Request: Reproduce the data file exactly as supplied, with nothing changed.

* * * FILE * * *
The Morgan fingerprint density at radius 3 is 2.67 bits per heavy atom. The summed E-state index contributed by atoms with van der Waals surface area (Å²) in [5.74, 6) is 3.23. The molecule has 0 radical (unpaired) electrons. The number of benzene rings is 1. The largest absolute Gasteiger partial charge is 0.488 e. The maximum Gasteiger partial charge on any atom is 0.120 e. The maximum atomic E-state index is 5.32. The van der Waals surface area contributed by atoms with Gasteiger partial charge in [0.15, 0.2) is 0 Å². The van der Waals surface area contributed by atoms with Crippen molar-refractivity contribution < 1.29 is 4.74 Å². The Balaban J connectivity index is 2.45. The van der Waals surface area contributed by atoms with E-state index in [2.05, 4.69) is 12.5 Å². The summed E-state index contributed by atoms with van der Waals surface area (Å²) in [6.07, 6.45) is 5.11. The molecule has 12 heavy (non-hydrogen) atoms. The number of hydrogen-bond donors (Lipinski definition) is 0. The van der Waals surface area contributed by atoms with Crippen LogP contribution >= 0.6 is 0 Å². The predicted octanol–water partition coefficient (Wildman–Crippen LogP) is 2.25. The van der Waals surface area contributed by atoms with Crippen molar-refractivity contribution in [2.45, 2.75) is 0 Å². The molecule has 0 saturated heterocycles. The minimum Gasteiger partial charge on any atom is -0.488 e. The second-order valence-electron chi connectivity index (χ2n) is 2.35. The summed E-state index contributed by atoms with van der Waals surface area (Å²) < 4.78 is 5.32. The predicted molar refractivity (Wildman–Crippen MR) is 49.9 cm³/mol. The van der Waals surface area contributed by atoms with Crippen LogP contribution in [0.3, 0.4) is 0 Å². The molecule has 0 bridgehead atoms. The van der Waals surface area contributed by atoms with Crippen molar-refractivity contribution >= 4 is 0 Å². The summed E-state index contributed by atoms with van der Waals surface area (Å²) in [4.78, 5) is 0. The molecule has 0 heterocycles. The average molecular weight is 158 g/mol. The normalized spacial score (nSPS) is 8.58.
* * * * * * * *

The Morgan fingerprint density at radius 3 is 2.67 bits per heavy atom. The summed E-state index contributed by atoms with van der Waals surface area (Å²) in [5.74, 6) is 3.23. The molecule has 0 radical (unpaired) electrons. The number of benzene rings is 1. The largest absolute Gasteiger partial charge is 0.488 e. The maximum Gasteiger partial charge on any atom is 0.120 e. The maximum atomic E-state index is 5.32. The van der Waals surface area contributed by atoms with Gasteiger partial charge in [0.15, 0.2) is 0 Å². The van der Waals surface area contributed by atoms with Crippen molar-refractivity contribution < 1.29 is 4.74 Å². The Balaban J connectivity index is 2.45. The van der Waals surface area contributed by atoms with E-state index in [2.05, 4.69) is 12.5 Å². The summed E-state index contributed by atoms with van der Waals surface area (Å²) in [6.07, 6.45) is 5.11. The molecule has 12 heavy (non-hydrogen) atoms. The number of hydrogen-bond donors (Lipinski definition) is 0. The van der Waals surface area contributed by atoms with Crippen LogP contribution >= 0.6 is 0 Å². The predicted octanol–water partition coefficient (Wildman–Crippen LogP) is 2.25. The van der Waals surface area contributed by atoms with Crippen molar-refractivity contribution in [2.45, 2.75) is 0 Å². The molecule has 0 saturated heterocycles. The minimum Gasteiger partial charge on any atom is -0.488 e. The second-order valence-electron chi connectivity index (χ2n) is 2.35. The summed E-state index contributed by atoms with van der Waals surface area (Å²) < 4.78 is 5.32. The predicted molar refractivity (Wildman–Crippen MR) is 49.9 cm³/mol. The van der Waals surface area contributed by atoms with Crippen LogP contribution in [0.3, 0.4) is 0 Å². The molecule has 0 bridgehead atoms. The van der Waals surface area contributed by atoms with Crippen molar-refractivity contribution >= 4 is 0 Å². The summed E-state index contributed by atoms with van der Waals surface area (Å²) in [4.78, 5) is 0. The molecule has 0 heterocycles. The average molecular weight is 158 g/mol. The normalized spacial score (nSPS) is 8.58.